Board OKs Howard school budgets Votes end long process marked by public outcry over proposed reductions

May 30, 1998|By Erin Texeira | Erin Texeira,SUN STAFF

Ending a contentious, monthlong budget process, the Howard County school board approved funding allocations for next year yesterday.

Noting that heavy public involvement in this year's budget process had a significant and positive effect on school funding, the board approved -- without changing allocations it determined last week -- a $199.07 million operating budget and a $30.65 million capital budget.

"I want to thank the public as well as our employees for the tremendous outpouring of support they showed during the budget process," said Stephen C. Bounds, chairman of the school board."If there had not been public outcry, I have very little doubt that the majority of [proposed new] initiatives would have been eliminated."

School funding debate

The votes ended weeks of debate and negotiation between school officials and members of the County Council over school funding.

As part of the budget, the school board also approved yesterday a 2 percent salary increase for new teachers and a 2 1/2 percent pay raise for current teachers, which was negotiated with the teachers' union.

Referring to the increase for current teachers, Karen Dunlop, head of the union, said, "The raise was minimal; anything less would have caused us to fall further behind other areas.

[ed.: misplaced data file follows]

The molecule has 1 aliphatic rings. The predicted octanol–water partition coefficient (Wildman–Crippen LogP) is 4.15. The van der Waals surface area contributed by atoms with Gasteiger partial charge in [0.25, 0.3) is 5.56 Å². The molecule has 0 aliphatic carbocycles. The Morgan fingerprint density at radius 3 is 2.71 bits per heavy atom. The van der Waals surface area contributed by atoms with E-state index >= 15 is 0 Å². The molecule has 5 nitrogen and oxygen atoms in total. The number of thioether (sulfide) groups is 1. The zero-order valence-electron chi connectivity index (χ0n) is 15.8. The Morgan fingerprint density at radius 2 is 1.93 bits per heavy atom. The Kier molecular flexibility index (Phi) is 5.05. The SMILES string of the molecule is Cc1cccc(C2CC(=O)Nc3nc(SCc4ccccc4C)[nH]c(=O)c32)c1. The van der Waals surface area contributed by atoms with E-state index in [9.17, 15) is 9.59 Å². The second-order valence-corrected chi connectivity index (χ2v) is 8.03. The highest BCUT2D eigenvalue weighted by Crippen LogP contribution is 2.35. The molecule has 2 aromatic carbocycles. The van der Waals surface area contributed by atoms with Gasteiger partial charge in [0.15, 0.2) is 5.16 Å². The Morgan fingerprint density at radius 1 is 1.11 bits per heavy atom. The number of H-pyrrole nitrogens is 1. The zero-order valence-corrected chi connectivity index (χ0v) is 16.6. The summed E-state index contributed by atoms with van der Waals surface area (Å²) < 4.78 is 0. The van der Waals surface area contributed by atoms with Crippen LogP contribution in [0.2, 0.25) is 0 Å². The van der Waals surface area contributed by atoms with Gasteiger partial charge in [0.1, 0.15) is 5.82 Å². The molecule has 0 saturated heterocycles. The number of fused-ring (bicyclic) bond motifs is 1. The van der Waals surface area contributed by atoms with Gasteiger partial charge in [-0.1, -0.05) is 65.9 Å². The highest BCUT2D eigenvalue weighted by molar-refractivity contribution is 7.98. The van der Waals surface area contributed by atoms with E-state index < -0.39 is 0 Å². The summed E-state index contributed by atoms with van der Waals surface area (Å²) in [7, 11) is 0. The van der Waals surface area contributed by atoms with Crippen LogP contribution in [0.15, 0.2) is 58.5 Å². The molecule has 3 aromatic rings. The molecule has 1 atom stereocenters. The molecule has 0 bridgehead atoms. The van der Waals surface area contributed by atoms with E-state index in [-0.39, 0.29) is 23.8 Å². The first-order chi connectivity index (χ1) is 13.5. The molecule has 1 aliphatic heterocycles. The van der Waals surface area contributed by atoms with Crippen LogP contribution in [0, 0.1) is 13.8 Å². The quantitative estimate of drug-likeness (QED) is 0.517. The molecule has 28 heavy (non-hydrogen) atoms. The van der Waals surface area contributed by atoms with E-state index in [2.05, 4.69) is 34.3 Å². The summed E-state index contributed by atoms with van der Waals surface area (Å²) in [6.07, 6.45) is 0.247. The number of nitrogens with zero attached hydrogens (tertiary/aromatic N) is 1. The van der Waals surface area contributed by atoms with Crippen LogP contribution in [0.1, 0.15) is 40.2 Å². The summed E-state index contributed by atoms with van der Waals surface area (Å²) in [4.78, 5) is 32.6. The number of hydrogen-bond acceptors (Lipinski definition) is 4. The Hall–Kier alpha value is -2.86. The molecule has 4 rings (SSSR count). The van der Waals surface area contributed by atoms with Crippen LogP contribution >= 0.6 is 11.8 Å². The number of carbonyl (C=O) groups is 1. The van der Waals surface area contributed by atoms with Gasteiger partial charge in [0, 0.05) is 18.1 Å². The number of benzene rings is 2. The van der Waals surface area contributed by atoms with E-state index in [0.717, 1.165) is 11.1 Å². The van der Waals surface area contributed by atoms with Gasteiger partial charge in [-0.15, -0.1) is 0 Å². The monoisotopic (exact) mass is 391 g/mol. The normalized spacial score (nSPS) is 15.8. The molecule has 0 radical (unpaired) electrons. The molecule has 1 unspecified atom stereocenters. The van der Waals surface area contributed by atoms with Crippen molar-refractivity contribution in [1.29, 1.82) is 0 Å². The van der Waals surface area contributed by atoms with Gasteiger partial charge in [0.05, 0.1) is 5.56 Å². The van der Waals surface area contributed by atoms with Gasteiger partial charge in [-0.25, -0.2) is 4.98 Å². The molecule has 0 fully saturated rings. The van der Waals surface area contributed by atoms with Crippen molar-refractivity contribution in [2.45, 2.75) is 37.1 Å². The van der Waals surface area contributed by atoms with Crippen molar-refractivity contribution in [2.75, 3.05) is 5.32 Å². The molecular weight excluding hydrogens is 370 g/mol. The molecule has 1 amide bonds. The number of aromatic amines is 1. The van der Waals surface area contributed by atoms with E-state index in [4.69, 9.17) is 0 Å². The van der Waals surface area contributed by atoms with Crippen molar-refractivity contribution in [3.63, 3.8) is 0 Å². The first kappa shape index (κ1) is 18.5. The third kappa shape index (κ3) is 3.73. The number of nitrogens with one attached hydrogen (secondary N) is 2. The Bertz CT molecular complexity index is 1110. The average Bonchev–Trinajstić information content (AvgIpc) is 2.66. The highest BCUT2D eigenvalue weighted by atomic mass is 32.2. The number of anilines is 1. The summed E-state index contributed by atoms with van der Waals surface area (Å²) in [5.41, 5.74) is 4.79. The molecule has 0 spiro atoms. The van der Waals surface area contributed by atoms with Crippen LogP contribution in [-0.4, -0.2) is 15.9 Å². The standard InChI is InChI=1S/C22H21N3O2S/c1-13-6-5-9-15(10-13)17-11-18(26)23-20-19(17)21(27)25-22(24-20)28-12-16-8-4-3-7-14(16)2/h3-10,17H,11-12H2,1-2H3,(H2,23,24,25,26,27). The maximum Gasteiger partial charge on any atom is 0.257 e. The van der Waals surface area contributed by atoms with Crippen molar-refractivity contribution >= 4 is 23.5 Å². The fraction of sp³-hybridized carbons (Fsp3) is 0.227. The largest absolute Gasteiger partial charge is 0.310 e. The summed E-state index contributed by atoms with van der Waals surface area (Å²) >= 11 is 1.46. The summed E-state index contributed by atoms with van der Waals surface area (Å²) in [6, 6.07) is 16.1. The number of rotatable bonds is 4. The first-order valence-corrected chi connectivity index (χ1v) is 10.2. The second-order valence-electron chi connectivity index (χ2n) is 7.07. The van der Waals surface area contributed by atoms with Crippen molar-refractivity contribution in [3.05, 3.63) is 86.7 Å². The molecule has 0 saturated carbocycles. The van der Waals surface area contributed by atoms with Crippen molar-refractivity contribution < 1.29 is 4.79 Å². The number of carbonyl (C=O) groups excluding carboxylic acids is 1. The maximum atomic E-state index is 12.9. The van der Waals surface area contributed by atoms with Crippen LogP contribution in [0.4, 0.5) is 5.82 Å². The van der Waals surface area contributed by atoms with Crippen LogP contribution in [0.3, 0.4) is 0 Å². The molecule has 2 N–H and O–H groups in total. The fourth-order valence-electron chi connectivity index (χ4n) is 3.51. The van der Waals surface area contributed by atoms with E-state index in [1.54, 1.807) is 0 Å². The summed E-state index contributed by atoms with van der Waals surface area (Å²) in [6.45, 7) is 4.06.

"But the Board of Education values the educational process, and they understand that anything more than 2 1/2 percent would have been impossible to find, given this County Council." The school board initially requested a $204.5 million operating budget, but County Executive Charles I. Ecker included a $195.6 education allocation in his budget. It was that $8.9 million reduction that sparked the most vocal protests of this year's budget process.

In subsequent weeks, school officials proposed meeting Ecker's figures through such controversial options as charging students play athletics and having them walk longer distances to school buses.

Public protests cuts

Urging members of the County Council to restore funds to the budget, more than 800 parents, students and educators attended a public hearing May 7 at which 90 people testified, the last at nearly 1 a.m.

As school funding became a political issue in this election year, the council restored $3.5 million to the operating budget and $500,000 to the capital budget. Members of the school board found funds in other budget categories to avoid charging athletic fees or having students walk farther to reach their buses.

"I'm glad it's over," Superintendent Michael E. Hickey said after yesterday's meeting. "[The council's funding restorations] should have been better, but thanks to the restorations we did get, it made it possible to minimize the impact on the classroom."

Pub Date: 5/30/98

Baltimore Sun Articles
Please note the green-lined linked article text has been applied commercially without any involvement from our newsroom editors, reporters or any other editorial staff.